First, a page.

"Sure,” Buck told him, but then he looked at Chris, who gave the slightest shake of his head. “We'll try our best,” he qualified.
There were two people who were never going to be at the play. The Greens were away, visiting their daughter and her family. Little did the boys know, but Ieuan would be out that morning as well. He had volunteered to keep an appointment for Chris and Buck, that the court date had prevented them from keeping in person. If everything went well they would all be back at the school by two-thirty, and the boys would never know there had ever been a problem, but a lot of things needed to work like clockwork for that to happen.
Chris didn't know how Vin was coping with his stage nerves, all he knew was, he was struggling with his own. He'd given evidence in court before, many times, for the prosecution. He'd been a defendant in court before, though not often, and only for misdemeanours when he was drinking heavily. This was different; he was in a foreign country, a different court system, and possibly different standards. They might speak the same language, mostly, but he didn't know how British courts thought, how to read the judge or the prosecutor, he wasn't even sure how to present himself.
"Be yourself,” Buck told him, “ but sort of toned down a bit.”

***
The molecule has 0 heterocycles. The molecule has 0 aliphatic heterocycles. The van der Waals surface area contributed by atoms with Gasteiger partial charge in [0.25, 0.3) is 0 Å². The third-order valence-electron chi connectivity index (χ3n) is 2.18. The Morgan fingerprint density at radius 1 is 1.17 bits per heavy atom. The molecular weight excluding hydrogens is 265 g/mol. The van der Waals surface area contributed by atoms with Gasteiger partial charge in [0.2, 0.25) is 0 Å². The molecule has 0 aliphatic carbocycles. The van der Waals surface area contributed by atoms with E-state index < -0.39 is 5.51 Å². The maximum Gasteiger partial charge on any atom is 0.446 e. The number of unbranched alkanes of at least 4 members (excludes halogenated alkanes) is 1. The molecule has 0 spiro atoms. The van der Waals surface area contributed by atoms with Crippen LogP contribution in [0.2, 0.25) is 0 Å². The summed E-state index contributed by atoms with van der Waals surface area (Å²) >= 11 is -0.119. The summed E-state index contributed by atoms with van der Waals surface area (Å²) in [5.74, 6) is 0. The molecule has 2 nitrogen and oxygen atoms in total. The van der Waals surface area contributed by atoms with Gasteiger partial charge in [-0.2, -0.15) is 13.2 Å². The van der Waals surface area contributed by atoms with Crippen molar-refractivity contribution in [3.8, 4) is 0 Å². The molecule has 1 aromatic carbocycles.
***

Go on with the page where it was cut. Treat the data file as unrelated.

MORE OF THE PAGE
Chris stopped pacing outside the courtroom long enough to glare at Buck.
"See, there you go, less glare, more serious consideration and you've nailed it.”
"You are so full of cr…”
"I know and we're in a courthouse, so try less cussing as well.”
Both men turned to see Chris' lawyer approaching them. Chris' professional association, FLEOA, were paying his legal bill via the British Police Federation. The improbably named Sutherland Kingdom was a tall Scotsman, with a soft accent and a crooked nose.
"On time, neat and tidy, good, good,” Kingdom muttered absent-mindedly.
All three of them glanced at the clock over the courtroom doors, it said twelve-fifteen. Buck and Kingdom settled down to wait, Chris went back to pacing. The clock ticked up to half past twelve and on to twelve-thirty-five, twelve-forty, forty-five. Finally a court usher appeared.